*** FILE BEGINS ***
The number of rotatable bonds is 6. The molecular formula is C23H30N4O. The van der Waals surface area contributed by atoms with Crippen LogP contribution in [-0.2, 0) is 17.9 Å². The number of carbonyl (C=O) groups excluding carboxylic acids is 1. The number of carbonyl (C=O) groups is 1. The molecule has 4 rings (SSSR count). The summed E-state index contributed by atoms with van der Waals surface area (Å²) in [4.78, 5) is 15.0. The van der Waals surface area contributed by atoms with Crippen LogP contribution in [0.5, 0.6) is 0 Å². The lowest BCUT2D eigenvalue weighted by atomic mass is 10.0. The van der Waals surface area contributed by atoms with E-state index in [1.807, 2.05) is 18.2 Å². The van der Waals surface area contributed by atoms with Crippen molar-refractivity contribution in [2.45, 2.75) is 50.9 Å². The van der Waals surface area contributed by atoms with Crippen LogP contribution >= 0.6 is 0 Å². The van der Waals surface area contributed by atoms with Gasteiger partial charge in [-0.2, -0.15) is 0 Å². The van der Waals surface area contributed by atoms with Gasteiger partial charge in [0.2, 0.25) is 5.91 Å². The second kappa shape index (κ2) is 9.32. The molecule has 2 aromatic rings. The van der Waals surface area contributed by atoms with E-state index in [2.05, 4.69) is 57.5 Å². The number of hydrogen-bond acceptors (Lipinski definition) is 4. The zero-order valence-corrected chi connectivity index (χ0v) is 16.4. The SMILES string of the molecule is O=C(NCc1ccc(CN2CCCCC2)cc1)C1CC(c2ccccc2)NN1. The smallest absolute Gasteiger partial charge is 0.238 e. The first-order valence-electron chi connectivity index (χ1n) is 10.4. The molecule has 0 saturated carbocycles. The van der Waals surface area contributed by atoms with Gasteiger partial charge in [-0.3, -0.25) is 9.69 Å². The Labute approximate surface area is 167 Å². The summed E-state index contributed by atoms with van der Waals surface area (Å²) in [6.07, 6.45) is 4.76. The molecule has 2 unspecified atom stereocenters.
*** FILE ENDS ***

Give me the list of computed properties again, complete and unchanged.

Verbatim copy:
The number of rotatable bonds is 6. The molecular formula is C23H30N4O. The van der Waals surface area contributed by atoms with Crippen LogP contribution in [-0.2, 0) is 17.9 Å². The number of carbonyl (C=O) groups excluding carboxylic acids is 1. The number of carbonyl (C=O) groups is 1. The molecule has 4 rings (SSSR count). The summed E-state index contributed by atoms with van der Waals surface area (Å²) in [4.78, 5) is 15.0. The van der Waals surface area contributed by atoms with Crippen LogP contribution in [0.5, 0.6) is 0 Å². The lowest BCUT2D eigenvalue weighted by atomic mass is 10.0. The van der Waals surface area contributed by atoms with E-state index in [1.807, 2.05) is 18.2 Å². The van der Waals surface area contributed by atoms with Crippen molar-refractivity contribution in [2.45, 2.75) is 50.9 Å². The van der Waals surface area contributed by atoms with Crippen LogP contribution >= 0.6 is 0 Å². The van der Waals surface area contributed by atoms with Gasteiger partial charge in [-0.2, -0.15) is 0 Å². The van der Waals surface area contributed by atoms with Gasteiger partial charge in [0.2, 0.25) is 5.91 Å². The second kappa shape index (κ2) is 9.32. The molecule has 2 aromatic rings. The van der Waals surface area contributed by atoms with E-state index in [2.05, 4.69) is 57.5 Å². The number of hydrogen-bond acceptors (Lipinski definition) is 4. The zero-order valence-corrected chi connectivity index (χ0v) is 16.4. The SMILES string of the molecule is O=C(NCc1ccc(CN2CCCCC2)cc1)C1CC(c2ccccc2)NN1. The smallest absolute Gasteiger partial charge is 0.238 e. The first-order valence-electron chi connectivity index (χ1n) is 10.4. The molecule has 0 saturated carbocycles. The van der Waals surface area contributed by atoms with Gasteiger partial charge in [-0.3, -0.25) is 9.69 Å². The Labute approximate surface area is 167 Å². The summed E-state index contributed by atoms with van der Waals surface area (Å²) in [6.07, 6.45) is 4.76. The molecule has 2 unspecified atom stereocenters.